With further refinement, this breakthrough at the ALS will essentially give scientists a stop-action x-ray camera that can capture the motion of atoms during physical, chemical, and biological reactions on a time-scale that is almost incomprehensibly short. Roughly speaking, a femtosecond is to one second what one second is to 30 million years. At room temperature, atomic motion takes place, in most cases, on a time scale of approximately 100 femtoseconds.
The scheme for generating femtosecond pulses directly from a synchrotron was originally conceived by Alexander Zholents and Max Zolotorev at the Center for Beam Physics (CBP), who are coauthors of the Science paper. Other coauthors are Berkeley Lab director and femtosecond spectroscopy pioneer Charles Shank, Swapon Chattopadhyay of the CBP, Thornton Glover and Philip Heimann of the ALS, and H .H W. Chong, a graduate student at UC Berkeley.
Schoenlein and his colleagues produced their femtosecond pulses by sending a burst of light from a femtosecond optical laser through a wiggler insertion device in the storage ring at the same time as the electron beam passed through it. Wigglers (and undulators) vibrate the motion of speeding electrons, causing them to lose energy in the form of emitted light. Under the right conditions, the simultaneous presence of a pulse of laser light will modulate the energy loss of some of these oscillating electrons.
Says Schoenlein, "The location of our bend-magnet in this experiment was less than optimum. By locating the bend magnet immediately following the wiggler, we should be able to obtain an x-ray pulse of about 100 femtoseconds."
Schoenlein also says that the use of an undulator rather than a bend magnet to extract light from the electron slice will greatly improve the flux and brightness of a directed femtosecond x-ray beam. Unlike a bend magnet, which produces sweeping beams of light like that from a beacon, undulator light is more like the beam from a laser, highly coherent and tunable to a specific wavelength.
A dedicated bend magnet beamline and experimental station for femtosecond x-ray spectroscopy studies is now under construction at the ALS and should be operational by this summer. Plans are being developed for an undulator beamline providing femtosecond x-ray pulses of even higher brightness and flux.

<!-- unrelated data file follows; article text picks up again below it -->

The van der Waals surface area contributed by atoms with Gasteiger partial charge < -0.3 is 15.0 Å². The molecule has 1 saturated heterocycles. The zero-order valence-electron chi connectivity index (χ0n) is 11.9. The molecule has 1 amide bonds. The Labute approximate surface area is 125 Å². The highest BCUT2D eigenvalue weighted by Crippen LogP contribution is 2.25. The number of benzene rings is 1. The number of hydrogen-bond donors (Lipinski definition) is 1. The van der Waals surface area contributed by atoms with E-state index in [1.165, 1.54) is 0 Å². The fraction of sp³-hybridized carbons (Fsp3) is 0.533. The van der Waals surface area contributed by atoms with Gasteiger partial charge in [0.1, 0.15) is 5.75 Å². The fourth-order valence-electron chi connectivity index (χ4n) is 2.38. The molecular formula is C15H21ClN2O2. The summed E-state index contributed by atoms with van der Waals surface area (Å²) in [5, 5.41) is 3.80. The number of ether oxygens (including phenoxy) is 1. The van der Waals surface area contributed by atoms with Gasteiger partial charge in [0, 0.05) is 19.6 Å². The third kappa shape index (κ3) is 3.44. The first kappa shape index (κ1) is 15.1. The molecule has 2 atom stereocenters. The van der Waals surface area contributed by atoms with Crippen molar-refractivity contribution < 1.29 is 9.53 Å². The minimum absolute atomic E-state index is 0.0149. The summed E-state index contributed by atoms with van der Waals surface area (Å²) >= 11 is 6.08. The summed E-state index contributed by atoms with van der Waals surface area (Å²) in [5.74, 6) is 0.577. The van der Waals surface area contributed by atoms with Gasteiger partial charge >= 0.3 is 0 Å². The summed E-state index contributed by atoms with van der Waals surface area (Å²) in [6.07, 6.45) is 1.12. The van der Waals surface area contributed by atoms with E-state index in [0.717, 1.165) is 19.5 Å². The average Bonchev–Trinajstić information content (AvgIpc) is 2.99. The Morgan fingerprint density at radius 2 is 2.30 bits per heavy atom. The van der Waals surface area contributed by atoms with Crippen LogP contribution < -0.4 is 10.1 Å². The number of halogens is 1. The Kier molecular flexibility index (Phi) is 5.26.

The Department of Energy will hold a complex-wide "stand-down on diversity issues" for all of its federal and contractor employees on Wednesday, April 5. Secretary of Energy Bill Richardson will participate in the program via satellite from Washington. The program will also include a local component for Berkeley Lab employees.
The two-hour stand-down, an outgrowth of the recent report of the DOE Task Force Against Racial Profiling, will be offered at 10 a.m. in both Bldg. 50 and Bldg. 66 auditoriums. All Lab employees are required to attend this session or subsequent showings on videotape.
The Task Force, established in response to employee concerns associated with the alleged Chinese espionage case at Los Alamos, offered several recommendations in its report to Richardson in January. One of them was that the Department conduct a DOE-wide diversity "stand-down." The Task Force views this as an opportunity to enhance understanding, respect and unity within the DOE and its facilities.
The first hour of the program will be telecast from DOE headquarters and will feature several Department speakers, including Deputy Secretary T.J. Glauthier, Ombudsman Jeremy Wu, and Bill Lewis of the Office of Employee Concerns. The event will conclude with an address by Richardson, followed by a question-and-answer session. Berkeley Lab Director Charles Shank will conduct the Laboratory portion of the program.
More details will be provided prior to the stand-down. For those who cannot attend or be accommodated in the auditorium sessions, alternative viewing arrangements will be made.
A cooperative research and development agreement (CRADA) between Berkeley Lab and the California Energy Commission on renewable energy studies was the basis for a new model agreement announced by Energy Secretary Bill Richardson for partnerships between the DOE and state energy organizations.
"We can leverage our research, development and demonstration investments to ensure that clean energy technologies are developed and adopted nationwide," said Richardson. "This research can help make energy-efficient concepts a reality."
In addition to the California Energy Commission, Richardson named as likely partners with the national labs the New York State Energy Research and Development Authority and the Association of State Energy Research and Technology Transfer Institutes. DOE and state cooperative research is expected in a wide range of areas, including improved transportation technologies, advanced generation systems, and improved end-use efficiency.
Richardson also announced that the DOE will provide $6 million for states to pursue energy-efficiency CRADAs with the national labs. This money was included in the FY 2000 Interior Appropriations bill. For more information visit the website at http://www.eren.doe.gov/stateagreements. The solicitation for the new CRADA funds can be found at http://www.eren.gov/golden/solicitations.html.